Religious Education

The RE course develops pupils’ understanding of Christianity and other principal religions and other world views that offer answers to challenging questions.  It offers opportunities for personal reflection and spiritual development.  It enhances students’ awareness and understanding of religions, beliefs, teachings, practices and forms of expression.  Essential to good learning is open-mindedness, self-awareness, respect for all and appreciation and wonder.


The course is delivered on 6 RE days per year.  On these days the curriculum is collapsed and an enquiry question sets the theme of the day. These days have included trips to different religious institutions such as the Mosque, the Greek Orthodox Church, the Synagogue, St Andrews church as well as a trips to the Barbican Theatre. The students have the opportunity to consider subjects, such as, creation, charity, good and evil, the environment and much more.   The students have the opportunity to express their ideas and beliefs through art, drama, music as well as writing.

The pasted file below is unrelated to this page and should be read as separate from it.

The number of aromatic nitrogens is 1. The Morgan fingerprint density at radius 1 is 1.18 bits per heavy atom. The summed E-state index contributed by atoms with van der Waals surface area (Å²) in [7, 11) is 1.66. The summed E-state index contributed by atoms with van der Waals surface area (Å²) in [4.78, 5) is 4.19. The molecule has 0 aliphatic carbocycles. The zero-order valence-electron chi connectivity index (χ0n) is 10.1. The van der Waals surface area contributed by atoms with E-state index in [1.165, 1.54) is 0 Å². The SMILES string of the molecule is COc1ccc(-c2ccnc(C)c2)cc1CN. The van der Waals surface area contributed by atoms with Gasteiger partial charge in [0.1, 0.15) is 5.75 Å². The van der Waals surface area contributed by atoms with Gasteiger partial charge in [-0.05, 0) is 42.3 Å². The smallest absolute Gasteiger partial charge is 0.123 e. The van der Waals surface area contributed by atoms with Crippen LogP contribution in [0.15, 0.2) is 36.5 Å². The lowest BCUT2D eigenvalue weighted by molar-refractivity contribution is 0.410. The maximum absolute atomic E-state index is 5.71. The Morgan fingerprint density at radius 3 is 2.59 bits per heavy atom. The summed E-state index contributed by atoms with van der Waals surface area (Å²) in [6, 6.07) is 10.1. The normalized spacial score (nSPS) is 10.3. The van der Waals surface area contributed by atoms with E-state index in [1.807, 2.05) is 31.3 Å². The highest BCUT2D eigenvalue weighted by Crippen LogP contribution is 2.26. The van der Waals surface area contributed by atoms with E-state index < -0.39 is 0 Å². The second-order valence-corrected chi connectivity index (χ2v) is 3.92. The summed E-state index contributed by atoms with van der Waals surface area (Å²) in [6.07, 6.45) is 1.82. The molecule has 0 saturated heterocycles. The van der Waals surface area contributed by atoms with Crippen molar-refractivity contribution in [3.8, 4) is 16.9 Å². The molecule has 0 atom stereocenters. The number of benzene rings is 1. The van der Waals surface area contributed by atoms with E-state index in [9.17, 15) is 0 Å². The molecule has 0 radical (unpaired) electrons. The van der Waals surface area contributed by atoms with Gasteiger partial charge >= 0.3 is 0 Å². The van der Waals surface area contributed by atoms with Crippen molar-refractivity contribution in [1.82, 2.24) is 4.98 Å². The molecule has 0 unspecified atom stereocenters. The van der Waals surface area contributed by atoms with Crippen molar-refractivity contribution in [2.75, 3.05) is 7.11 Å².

Each year one of the RE days is dedicated to entering the Spirited Arts Competition, a national competition which normally selects up to 30 winning entries per year out of as many a 30,000 entries. Both KS3 and KS4 take part in this.  Since taking part in the competition, Brook Green has had three students successfully chosen as winning entries. 


The course is delivered over 6 RE days per year.  On these days the curriculum is collapsed in order to facilitate a thematic approach with an enquiry question provoking thought and discussion. In KS4, students build up their reflective skills and are encouraged to form opinions and to be able present their summations to their year groups. For example, an RE day which enquired, ‘How can I stand up for my beliefs?’ started the day with looking at people such as Malala Yousafzai and Socrates and responding to situational ethics. From these lessons they considered what they felt passionate about then, researched the issue and presented their ideas, as individuals or as groups, to years 10 and 11.